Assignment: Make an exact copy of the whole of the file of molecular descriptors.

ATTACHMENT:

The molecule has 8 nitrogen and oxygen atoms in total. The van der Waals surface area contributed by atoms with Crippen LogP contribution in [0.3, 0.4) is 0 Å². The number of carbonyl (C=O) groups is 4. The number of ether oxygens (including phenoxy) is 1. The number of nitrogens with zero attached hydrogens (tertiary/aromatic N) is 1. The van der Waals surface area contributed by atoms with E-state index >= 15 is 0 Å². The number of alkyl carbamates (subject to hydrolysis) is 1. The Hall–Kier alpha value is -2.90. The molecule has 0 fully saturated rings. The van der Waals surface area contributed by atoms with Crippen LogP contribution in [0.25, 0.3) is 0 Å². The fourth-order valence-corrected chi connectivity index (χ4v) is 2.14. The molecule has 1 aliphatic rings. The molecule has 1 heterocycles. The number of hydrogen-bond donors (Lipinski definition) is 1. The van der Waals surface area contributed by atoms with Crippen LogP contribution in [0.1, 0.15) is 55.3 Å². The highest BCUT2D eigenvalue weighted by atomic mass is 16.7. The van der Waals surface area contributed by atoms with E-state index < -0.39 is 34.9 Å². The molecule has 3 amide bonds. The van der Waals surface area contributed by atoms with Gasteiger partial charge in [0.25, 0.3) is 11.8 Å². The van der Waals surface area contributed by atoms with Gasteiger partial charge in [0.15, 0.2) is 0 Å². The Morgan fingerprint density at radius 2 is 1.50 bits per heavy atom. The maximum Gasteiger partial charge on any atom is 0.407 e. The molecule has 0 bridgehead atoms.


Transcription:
The molecule has 8 nitrogen and oxygen atoms in total. The van der Waals surface area contributed by atoms with Crippen LogP contribution in [0.3, 0.4) is 0 Å². The number of carbonyl (C=O) groups is 4. The number of ether oxygens (including phenoxy) is 1. The number of nitrogens with zero attached hydrogens (tertiary/aromatic N) is 1. The van der Waals surface area contributed by atoms with E-state index >= 15 is 0 Å². The number of alkyl carbamates (subject to hydrolysis) is 1. The Hall–Kier alpha value is -2.90. The molecule has 0 fully saturated rings. The van der Waals surface area contributed by atoms with Crippen LogP contribution in [0.25, 0.3) is 0 Å². The fourth-order valence-corrected chi connectivity index (χ4v) is 2.14. The molecule has 1 aliphatic rings. The molecule has 1 heterocycles. The number of hydrogen-bond donors (Lipinski definition) is 1. The van der Waals surface area contributed by atoms with Crippen LogP contribution in [0.1, 0.15) is 55.3 Å². The highest BCUT2D eigenvalue weighted by atomic mass is 16.7. The van der Waals surface area contributed by atoms with E-state index < -0.39 is 34.9 Å². The molecule has 3 amide bonds. The van der Waals surface area contributed by atoms with Gasteiger partial charge in [0.25, 0.3) is 11.8 Å². The van der Waals surface area contributed by atoms with Gasteiger partial charge in [0.15, 0.2) is 0 Å². The Morgan fingerprint density at radius 2 is 1.50 bits per heavy atom. The maximum Gasteiger partial charge on any atom is 0.407 e. The molecule has 0 bridgehead atoms.